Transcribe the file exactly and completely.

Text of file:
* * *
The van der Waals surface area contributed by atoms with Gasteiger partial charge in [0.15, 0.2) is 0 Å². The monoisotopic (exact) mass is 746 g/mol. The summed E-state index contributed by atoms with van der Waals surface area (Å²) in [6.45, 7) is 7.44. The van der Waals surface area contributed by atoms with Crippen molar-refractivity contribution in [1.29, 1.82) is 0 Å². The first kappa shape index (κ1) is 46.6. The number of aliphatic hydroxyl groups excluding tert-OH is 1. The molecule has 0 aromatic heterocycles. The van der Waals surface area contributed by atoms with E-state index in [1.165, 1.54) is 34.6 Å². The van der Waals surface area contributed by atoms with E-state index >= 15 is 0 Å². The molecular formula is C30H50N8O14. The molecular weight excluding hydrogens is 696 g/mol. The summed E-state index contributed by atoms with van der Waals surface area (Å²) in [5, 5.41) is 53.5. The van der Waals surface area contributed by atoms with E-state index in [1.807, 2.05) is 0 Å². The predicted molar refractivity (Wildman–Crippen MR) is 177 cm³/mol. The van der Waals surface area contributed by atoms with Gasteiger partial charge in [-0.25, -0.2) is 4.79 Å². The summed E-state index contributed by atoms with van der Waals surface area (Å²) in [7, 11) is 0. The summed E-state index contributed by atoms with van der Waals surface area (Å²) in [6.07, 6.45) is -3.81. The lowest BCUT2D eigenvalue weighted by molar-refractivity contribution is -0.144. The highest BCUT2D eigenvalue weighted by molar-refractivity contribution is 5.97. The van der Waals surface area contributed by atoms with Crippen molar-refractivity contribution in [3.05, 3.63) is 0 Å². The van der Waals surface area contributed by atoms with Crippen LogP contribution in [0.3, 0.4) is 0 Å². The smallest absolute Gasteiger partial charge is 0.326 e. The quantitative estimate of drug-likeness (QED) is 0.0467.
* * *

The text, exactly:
The van der Waals surface area contributed by atoms with Gasteiger partial charge in [0.15, 0.2) is 0 Å². The monoisotopic (exact) mass is 746 g/mol. The summed E-state index contributed by atoms with van der Waals surface area (Å²) in [6.45, 7) is 7.44. The van der Waals surface area contributed by atoms with Crippen molar-refractivity contribution in [1.29, 1.82) is 0 Å². The first kappa shape index (κ1) is 46.6. The number of aliphatic hydroxyl groups excluding tert-OH is 1. The molecule has 0 aromatic heterocycles. The van der Waals surface area contributed by atoms with E-state index in [1.165, 1.54) is 34.6 Å². The van der Waals surface area contributed by atoms with E-state index >= 15 is 0 Å². The molecular formula is C30H50N8O14. The molecular weight excluding hydrogens is 696 g/mol. The summed E-state index contributed by atoms with van der Waals surface area (Å²) in [5, 5.41) is 53.5. The van der Waals surface area contributed by atoms with E-state index in [1.807, 2.05) is 0 Å². The predicted molar refractivity (Wildman–Crippen MR) is 177 cm³/mol. The van der Waals surface area contributed by atoms with Gasteiger partial charge in [-0.25, -0.2) is 4.79 Å². The summed E-state index contributed by atoms with van der Waals surface area (Å²) in [7, 11) is 0. The summed E-state index contributed by atoms with van der Waals surface area (Å²) in [6.07, 6.45) is -3.81. The lowest BCUT2D eigenvalue weighted by molar-refractivity contribution is -0.144. The highest BCUT2D eigenvalue weighted by molar-refractivity contribution is 5.97. The van der Waals surface area contributed by atoms with Crippen molar-refractivity contribution in [3.05, 3.63) is 0 Å². The van der Waals surface area contributed by atoms with Crippen LogP contribution in [0.3, 0.4) is 0 Å². The smallest absolute Gasteiger partial charge is 0.326 e. The quantitative estimate of drug-likeness (QED) is 0.0467.